We do not want our UI testing to alert us if this part of our webpage varies because we know it always will have variance. We can configure our canary to ignore changes to this zone. If you edit your canary from the AWS console and scroll to the “Visual Monitoring” section you will see an “Edit Baseline” button.
Clicking on this button, we can draw areas in our baseline image that should be excluded from our testing. Let’s do this for the image in our first search result.
Running the canary again we now get a pass.
We are now ready to test this canary in our deployment pipeline. Our ideal deployment pipeline will behave as follows:
- Code changes to our web application are deployed to an out-of-service (staging) area.
- Canary tests are performed against this staging area.
- Any failures in the canary tests will result in the cancellation of the deployment.
- When no test failures occur, our staging area should be promoted to be in-service and serving our end users.
To meet these requirements we can combine the
AfterAllowTestTraffic CodeDeploy hook with our visual monitoring canary. The lambda function deployed as part of our terraform code (gitlab.com/aw5academy/terraform/cloudwatch-synthetics-demo/lambda-src/deploy-hook/lambda_function.py) triggers the start of our canary during the
AfterAllowTestTraffic phase of our CodeDeploy deployment. If you remember from earlier, we set our application endpoint for the canary to use port 8080 — this is the test listener port which can only be accessed internally and not by our end users. It is also the listener where CodeDeploy routes new versions of our application during a deployment.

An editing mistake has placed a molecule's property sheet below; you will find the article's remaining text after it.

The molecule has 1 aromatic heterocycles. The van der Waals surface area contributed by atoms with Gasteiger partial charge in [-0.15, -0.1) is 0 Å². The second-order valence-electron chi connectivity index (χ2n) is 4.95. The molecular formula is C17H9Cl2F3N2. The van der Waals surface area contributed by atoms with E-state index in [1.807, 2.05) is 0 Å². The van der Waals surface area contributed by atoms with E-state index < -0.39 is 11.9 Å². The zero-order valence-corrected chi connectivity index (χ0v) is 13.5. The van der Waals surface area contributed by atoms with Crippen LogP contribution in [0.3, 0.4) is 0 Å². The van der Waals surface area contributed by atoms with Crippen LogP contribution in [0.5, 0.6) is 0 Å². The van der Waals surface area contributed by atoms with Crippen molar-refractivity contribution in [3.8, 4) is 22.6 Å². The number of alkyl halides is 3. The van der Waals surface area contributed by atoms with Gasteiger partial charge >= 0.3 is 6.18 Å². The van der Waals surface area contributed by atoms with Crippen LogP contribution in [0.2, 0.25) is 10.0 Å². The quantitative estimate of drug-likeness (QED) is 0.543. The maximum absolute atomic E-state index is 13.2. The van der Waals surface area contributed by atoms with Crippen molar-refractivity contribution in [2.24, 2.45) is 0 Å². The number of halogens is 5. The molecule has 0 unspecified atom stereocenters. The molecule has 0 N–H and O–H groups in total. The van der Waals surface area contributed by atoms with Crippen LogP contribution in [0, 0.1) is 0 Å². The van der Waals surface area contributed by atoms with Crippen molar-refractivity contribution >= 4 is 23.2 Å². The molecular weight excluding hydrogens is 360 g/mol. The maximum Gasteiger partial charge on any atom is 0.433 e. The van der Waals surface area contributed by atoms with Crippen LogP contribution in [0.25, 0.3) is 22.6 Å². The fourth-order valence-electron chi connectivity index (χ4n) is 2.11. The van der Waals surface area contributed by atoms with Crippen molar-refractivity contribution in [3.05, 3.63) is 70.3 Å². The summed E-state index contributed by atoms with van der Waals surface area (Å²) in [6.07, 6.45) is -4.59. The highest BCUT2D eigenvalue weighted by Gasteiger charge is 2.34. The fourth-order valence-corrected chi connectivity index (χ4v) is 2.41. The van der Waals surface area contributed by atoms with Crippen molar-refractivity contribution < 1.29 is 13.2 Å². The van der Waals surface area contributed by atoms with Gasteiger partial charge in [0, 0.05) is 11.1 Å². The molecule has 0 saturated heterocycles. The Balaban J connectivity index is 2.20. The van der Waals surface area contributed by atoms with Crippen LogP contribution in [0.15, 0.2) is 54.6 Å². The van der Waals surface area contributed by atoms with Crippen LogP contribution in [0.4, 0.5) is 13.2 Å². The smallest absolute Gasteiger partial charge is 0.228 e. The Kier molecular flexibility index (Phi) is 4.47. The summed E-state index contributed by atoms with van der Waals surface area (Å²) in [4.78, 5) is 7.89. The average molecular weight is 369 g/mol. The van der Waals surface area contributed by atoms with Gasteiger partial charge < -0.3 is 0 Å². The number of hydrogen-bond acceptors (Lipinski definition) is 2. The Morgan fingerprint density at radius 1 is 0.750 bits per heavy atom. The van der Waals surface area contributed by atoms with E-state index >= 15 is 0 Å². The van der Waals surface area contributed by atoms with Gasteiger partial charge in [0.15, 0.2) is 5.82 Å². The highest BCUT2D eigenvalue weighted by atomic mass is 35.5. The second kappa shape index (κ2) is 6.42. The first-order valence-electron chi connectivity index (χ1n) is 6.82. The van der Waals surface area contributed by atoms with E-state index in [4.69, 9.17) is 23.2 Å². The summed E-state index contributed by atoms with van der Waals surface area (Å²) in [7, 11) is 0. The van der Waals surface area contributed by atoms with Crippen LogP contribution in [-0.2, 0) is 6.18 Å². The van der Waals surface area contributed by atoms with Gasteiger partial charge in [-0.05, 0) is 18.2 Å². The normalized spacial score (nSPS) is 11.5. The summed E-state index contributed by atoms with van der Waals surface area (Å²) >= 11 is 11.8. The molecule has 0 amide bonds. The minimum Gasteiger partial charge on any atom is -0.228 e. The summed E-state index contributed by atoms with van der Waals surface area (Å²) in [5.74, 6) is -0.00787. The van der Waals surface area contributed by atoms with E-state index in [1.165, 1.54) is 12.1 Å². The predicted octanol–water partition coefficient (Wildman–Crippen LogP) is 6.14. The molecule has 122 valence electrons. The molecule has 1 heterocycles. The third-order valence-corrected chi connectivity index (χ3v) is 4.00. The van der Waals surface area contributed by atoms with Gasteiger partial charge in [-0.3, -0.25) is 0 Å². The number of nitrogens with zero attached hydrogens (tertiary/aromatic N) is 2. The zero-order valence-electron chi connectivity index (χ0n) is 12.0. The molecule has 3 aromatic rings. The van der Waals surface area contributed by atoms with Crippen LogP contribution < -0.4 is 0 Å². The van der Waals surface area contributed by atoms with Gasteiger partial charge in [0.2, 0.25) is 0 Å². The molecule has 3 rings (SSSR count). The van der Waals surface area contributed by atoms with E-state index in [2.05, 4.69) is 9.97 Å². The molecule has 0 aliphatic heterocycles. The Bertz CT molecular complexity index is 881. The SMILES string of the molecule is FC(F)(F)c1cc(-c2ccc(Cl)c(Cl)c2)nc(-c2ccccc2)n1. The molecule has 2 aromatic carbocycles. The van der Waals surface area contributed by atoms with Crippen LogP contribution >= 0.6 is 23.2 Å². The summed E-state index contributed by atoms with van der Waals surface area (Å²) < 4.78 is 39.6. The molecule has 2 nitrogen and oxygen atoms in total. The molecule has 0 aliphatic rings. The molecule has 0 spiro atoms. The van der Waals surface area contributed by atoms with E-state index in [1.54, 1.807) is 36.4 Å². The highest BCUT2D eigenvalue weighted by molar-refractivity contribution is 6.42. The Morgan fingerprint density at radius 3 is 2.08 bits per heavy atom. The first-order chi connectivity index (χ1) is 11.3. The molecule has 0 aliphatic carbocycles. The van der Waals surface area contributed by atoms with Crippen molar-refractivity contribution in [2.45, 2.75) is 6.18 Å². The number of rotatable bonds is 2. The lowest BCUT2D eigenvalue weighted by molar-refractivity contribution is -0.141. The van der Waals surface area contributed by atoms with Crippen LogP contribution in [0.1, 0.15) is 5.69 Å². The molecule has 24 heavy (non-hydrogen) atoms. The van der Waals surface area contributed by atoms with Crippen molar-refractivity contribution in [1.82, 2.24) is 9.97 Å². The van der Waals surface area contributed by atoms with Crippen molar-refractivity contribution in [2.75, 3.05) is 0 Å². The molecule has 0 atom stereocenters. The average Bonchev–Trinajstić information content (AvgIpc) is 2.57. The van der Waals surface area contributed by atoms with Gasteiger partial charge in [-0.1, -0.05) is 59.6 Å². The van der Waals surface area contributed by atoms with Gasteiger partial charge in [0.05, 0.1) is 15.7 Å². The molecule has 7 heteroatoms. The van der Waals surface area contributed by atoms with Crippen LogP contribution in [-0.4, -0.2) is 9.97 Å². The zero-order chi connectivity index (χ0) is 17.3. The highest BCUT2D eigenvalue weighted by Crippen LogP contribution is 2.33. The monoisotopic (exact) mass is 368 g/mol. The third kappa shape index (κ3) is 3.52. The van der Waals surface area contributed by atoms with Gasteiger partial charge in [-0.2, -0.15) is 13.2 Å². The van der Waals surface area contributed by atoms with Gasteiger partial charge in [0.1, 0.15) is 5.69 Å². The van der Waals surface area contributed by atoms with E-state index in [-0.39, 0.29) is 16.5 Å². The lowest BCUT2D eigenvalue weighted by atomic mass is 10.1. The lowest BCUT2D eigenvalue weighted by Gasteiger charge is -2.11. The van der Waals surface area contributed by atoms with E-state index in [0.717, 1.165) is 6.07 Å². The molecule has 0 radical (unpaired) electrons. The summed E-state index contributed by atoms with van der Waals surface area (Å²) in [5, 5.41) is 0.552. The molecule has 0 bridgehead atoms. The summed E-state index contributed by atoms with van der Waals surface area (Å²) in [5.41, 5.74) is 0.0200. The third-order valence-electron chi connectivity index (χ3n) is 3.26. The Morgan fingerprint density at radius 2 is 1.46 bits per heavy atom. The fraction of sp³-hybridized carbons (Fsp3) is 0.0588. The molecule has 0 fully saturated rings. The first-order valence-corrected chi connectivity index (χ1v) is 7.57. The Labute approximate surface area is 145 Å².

Let’s test our solution by introducing an obvious error in our web application’s UI. From our CodeCommit checkout, run the following commands to change the font-size of our search result’s title text from 18px to 36px.
sed -i "s/18px/36px/g" index.html git commit -a -m "v2" git push origin master
Like our previous deployment, you can follow along in the AWS console in the CodePipeline and CodeDeploy services. The CodeDeploy service will eventually result in the following:
As expected, the
AfterAllowTestTraffic phase has thrown an error. We can get further details by checking our canary.
The pipeline has done exactly what we expected. UI errors have been detected and the deployment has been cancelled.
Intentional UI Changes
Should you wish to release intentional UI changes which will create significant variance from your baseline you can temporarily disable the UI testing canary for that release. To do this, simply update the RUN_CANARY environment variable for the deploy hook lambda function before releasing.
After the release you can then edit the canary and set the next run as the new baseline.
It is important to note that the synthetics api does not return execution ids when canary runs are started. So it is not possible to know with 100% certainty that the canary we trigger was successful or not. In my Python code, I added some sub-optimal sleeps to workaround this but you may or may not be able to rely on this in a production setting. Hopefully, Amazon can address this in time.
Canaries are not limited to visual monitoring. It is worth exploring some of the other features which you could incorporate into a deployment pipeline or even a health check for your production endpoints.
To clean-up the resources created in this article, manually delete lambda layers and functions created by the canary. Empty and delete the
cw-syn-* S3 bucket then execute
terraform destroy from your checkout of the terraform code. Be aware that it will take some time for this operation to complete so please be patient.
I hope you have found this article useful.